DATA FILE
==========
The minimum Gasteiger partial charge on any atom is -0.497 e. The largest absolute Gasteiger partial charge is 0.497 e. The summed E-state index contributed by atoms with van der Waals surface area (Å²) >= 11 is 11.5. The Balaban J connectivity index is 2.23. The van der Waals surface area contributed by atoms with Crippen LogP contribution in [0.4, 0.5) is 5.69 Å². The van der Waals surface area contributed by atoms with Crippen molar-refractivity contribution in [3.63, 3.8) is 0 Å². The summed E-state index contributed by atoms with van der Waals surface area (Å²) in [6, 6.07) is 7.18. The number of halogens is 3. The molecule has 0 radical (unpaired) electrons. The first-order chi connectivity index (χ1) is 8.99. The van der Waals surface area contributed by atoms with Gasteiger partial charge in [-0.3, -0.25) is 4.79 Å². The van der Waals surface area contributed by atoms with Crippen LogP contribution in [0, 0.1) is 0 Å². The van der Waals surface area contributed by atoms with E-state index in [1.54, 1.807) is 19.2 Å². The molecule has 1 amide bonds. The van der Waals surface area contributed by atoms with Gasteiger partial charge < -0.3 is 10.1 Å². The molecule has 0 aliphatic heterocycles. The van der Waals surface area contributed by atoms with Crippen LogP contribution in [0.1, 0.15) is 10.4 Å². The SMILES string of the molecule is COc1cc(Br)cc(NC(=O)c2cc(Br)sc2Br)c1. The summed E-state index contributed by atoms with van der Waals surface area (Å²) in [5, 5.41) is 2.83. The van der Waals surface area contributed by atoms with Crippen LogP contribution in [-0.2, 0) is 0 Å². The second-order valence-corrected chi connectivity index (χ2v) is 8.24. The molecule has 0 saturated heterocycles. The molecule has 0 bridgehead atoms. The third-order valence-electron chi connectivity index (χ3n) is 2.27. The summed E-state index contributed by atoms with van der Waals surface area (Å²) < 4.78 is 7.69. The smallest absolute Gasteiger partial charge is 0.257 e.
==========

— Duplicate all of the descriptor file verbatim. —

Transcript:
The minimum Gasteiger partial charge on any atom is -0.497 e. The largest absolute Gasteiger partial charge is 0.497 e. The summed E-state index contributed by atoms with van der Waals surface area (Å²) >= 11 is 11.5. The Balaban J connectivity index is 2.23. The van der Waals surface area contributed by atoms with Crippen LogP contribution in [0.4, 0.5) is 5.69 Å². The van der Waals surface area contributed by atoms with Crippen molar-refractivity contribution in [3.63, 3.8) is 0 Å². The summed E-state index contributed by atoms with van der Waals surface area (Å²) in [6, 6.07) is 7.18. The number of halogens is 3. The molecule has 0 radical (unpaired) electrons. The first-order chi connectivity index (χ1) is 8.99. The van der Waals surface area contributed by atoms with Gasteiger partial charge in [-0.3, -0.25) is 4.79 Å². The van der Waals surface area contributed by atoms with Crippen LogP contribution in [0, 0.1) is 0 Å². The van der Waals surface area contributed by atoms with E-state index in [1.54, 1.807) is 19.2 Å². The molecule has 1 amide bonds. The van der Waals surface area contributed by atoms with Gasteiger partial charge < -0.3 is 10.1 Å². The molecule has 0 aliphatic heterocycles. The van der Waals surface area contributed by atoms with Crippen LogP contribution in [0.1, 0.15) is 10.4 Å². The SMILES string of the molecule is COc1cc(Br)cc(NC(=O)c2cc(Br)sc2Br)c1. The summed E-state index contributed by atoms with van der Waals surface area (Å²) in [5, 5.41) is 2.83. The van der Waals surface area contributed by atoms with Crippen LogP contribution in [-0.2, 0) is 0 Å². The second-order valence-corrected chi connectivity index (χ2v) is 8.24. The molecule has 0 saturated heterocycles. The molecule has 0 bridgehead atoms. The third-order valence-electron chi connectivity index (χ3n) is 2.27. The summed E-state index contributed by atoms with van der Waals surface area (Å²) < 4.78 is 7.69. The smallest absolute Gasteiger partial charge is 0.257 e.